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Do demographics still weigh in on geopolitics?

The weaponisation of demography in geopolitical relations

Richard Robert, Journalist and Author
On November 24th, 2021 |
3 mins reading time
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The weaponisation of demography in geopolitical relations
Key takeaways
  • For a long time, power was determined by population number; along with GDP per capita, it remains a major determinant.
  • But geopolitics is dynamic: more than absolute figures, there are trends should be followed.
  • Moreover, the power logic is now capital- and technology-intensive, rather than labour-intensive, so the capacity for innovation could weight in over demographic factors.
  • The theme of “climate migrants” has replaced the “demographic boom” of the 1960s, but so far disruptions have been local rather than geopolitical.
  • On the other hand, the “weaponisation” of migratory movements must be considered carefully because it renews the repertoire of hybrid conflicts.

Inter­na­tion­al rela­tions play out between pol­i­cy­mak­ers. But behind this chess game marked by per­son­al­i­ties, tac­tics, and strate­gies of a small num­ber of play­ers, pow­er­ful human dynam­ics are at work. Study of geopol­i­tics describes these dynam­ics, linked to human and phys­i­cal geog­ra­phy. Among them, demog­ra­phy has long been iden­ti­fied as a key fac­tor in the rise or fall of a coun­try on the inter­na­tion­al scene.

Population counts!

For a long time, pow­er was a direct func­tion of pop­u­la­tion. Napoleon­ic France was the most pop­u­lous coun­try in Europe. Ger­many in the 19th cen­tu­ry also expe­ri­enced pop­u­la­tion growth, which helped explain its expan­sion­ism between 1848 and 1945. Dur­ing the first two decades of the Cold War, the Unit­ed States and the Sovi­et Union were demo­graph­ic cham­pi­ons: in addi­tion to their pop­u­la­tion size, they had a strong capac­i­ty to devel­op their ‘human capital’.

China’s rapid rise to glob­al super­pow­er sta­tus is explained by spec­tac­u­lar growth in GDP per capi­ta, but also by sus­tained pop­u­la­tion growth, from 590 mil­lion in 1953 (includ­ing Tai­wan) to 1.4 bil­lion today. India and Chi­na expe­ri­enced a demo­graph­ic tran­si­tion lat­er than the Euro­pean coun­tries, which helps to explain the move­ment of world pow­er towards Asia –emerg­ing pow­ers are Asian, and since Oba­ma Amer­i­can pow­er has been turn­ing towards Asia (from 2011 onwards we speak of a ‘piv­ot’).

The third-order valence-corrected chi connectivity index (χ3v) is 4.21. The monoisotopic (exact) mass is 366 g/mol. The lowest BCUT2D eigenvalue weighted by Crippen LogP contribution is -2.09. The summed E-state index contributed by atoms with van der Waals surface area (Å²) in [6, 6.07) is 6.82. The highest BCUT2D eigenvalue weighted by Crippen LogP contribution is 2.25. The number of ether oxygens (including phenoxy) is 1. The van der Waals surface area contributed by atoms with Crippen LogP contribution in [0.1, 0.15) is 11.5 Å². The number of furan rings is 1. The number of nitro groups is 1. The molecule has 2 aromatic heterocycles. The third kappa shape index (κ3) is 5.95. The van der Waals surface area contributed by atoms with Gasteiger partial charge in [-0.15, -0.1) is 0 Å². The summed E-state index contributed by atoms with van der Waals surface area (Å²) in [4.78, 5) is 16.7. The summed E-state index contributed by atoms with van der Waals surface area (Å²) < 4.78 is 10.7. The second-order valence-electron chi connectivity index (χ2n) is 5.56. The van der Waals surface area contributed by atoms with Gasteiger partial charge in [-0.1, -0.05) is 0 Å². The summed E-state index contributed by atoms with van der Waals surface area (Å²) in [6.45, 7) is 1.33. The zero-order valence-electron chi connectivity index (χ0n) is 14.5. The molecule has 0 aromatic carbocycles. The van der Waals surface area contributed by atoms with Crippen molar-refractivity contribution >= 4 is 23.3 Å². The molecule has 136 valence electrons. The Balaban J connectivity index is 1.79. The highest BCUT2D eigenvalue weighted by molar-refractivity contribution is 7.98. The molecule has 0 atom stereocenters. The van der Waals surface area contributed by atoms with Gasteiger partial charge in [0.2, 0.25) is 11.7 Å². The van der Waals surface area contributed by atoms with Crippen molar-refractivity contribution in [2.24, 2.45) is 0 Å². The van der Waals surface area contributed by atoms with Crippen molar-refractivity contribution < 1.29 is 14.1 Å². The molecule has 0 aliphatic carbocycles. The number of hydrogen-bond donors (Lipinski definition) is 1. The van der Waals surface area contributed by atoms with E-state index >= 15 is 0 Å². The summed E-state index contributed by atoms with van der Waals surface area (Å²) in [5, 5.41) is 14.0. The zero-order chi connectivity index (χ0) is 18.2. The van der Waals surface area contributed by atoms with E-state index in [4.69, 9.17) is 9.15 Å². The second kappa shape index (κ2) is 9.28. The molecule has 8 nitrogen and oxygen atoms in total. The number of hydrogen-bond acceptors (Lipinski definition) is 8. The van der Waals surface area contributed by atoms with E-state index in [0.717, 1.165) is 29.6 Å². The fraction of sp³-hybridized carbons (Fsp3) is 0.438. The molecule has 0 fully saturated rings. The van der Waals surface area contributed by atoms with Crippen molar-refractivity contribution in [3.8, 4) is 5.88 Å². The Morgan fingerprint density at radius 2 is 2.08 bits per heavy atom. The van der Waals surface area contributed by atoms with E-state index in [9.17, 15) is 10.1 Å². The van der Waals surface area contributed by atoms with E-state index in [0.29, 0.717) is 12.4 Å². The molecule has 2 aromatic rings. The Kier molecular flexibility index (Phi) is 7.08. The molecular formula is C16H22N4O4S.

Absolute figures or trends?

Over the course of the 20th cen­tu­ry, the rela­tion­ship between mass and pow­er became more com­plex, and instead more dis­crete demo­graph­ic trends can explain or reflect pow­er dynam­ics. Nev­er­the­less, the ques­tion remains cen­tral. In 1976, when the West was entan­gled in the eco­nom­ic cri­sis and the USSR seemed to be gain­ing ground, it was a demog­ra­ph­er, Emmanuel Todd, who pre­dict­ed the ‘final fall’ of the Sovi­et empire, based on indi­ca­tors such as the sui­cide rate and the rise in infant mortality.

In the same way, by observ­ing trends and dynam­ics, demog­ra­phy can be a good way to pre­dict shifts in pow­er. Chi­na has already joined Europe in its declin­ing pop­u­la­tion and geopo­lit­i­cal influ­ence and Amer­i­ca could soon follow.

Power without numbers?

In our inter­view with Nicholas Eber­stadt he notes that coun­tries with declin­ing pop­u­la­tions may try to coun­ter­bal­ance their decline by reassert­ing their inter­na­tion­al role all the more vig­or­ous­ly. Today, we see this in Rus­sia and also, in a dif­fer­ent way, North Korea.

As Pierre Buh­ler writes in La Puis­sance au XXIe siè­cle, “the rela­tion­ship between demog­ra­phy and pow­er, while it may seem obvi­ous, does not nec­es­sar­i­ly allow us to iden­ti­fy a clear causal rela­tion­ship.” This is all the more true when, like in advanced economies, the log­ic of pow­er is both cap­i­tal- and tech­nol­o­gy-inten­sive. The capac­i­ty for inno­va­tion, Buh­ler explains, is now cen­tral and can out­weigh the demo­graph­ic fac­tor: as will be the case in the future as mil­i­tary means will be less labour-inten­sive: a robot­ic and tech­nol­o­gy-inten­sive war can do with­out men.

The weaponisation of demography

In the 1960s, some experts pro­mot­ed the idea that pop­u­la­tion growth was in itself a fac­tor in geopo­lit­i­cal upheaval. Paul Ehrlich, for exam­ple, pub­lished The Pop­u­la­tion Bomb in 1968, a best-sell­ing book in which he warned of the like­li­hood of dead­ly famines that would pro­voke wars.

Today, this fear can be found in con­cerns over ‘cli­mate migrants’, even though, as Hervé Le Bras reminds us in his inter­view, the phe­nom­e­na observed up to now are main­ly played out on a local scale. It is true that this could change in the event of more wide­spread upheaval due to cli­mate change. But we have not yet reached this stage, even if we know the role the price of cer­tain com­modi­ties (includ­ing wheat, whose prices are very sen­si­tive to the glob­al weath­er) played in trig­ger­ing the “Arab spring” in 2011.

More sig­nif­i­cant is the desta­bil­is­ing poten­tial of waves of refugees seek­ing to flee wars in Africa and the Mid­dle East to find asy­lum in oth­er African coun­tries and Europe. The sen­si­tiv­i­ty to the issue of migra­tion in many Euro­pean coun­tries can make these “waves” – how­ev­er small – a polit­i­cal fac­tor that can lead to region­al destabilisation.

Dur­ing the Syr­i­an cri­sis in the 2010s, Turkey played on these waves as part of the com­plex rela­tions that they main­tain with the Euro­pean Union, which alter­nates between latent con­flict and nego­ti­a­tion; some­thing we see today with Belarus using the same tac­tics. This weapon­i­sa­tion of migra­tion is a geopo­lit­i­cal nov­el­ty, which is part of the con­stant­ly evolv­ing reper­toire of asym­met­ric strate­gies and hybrid war­fare.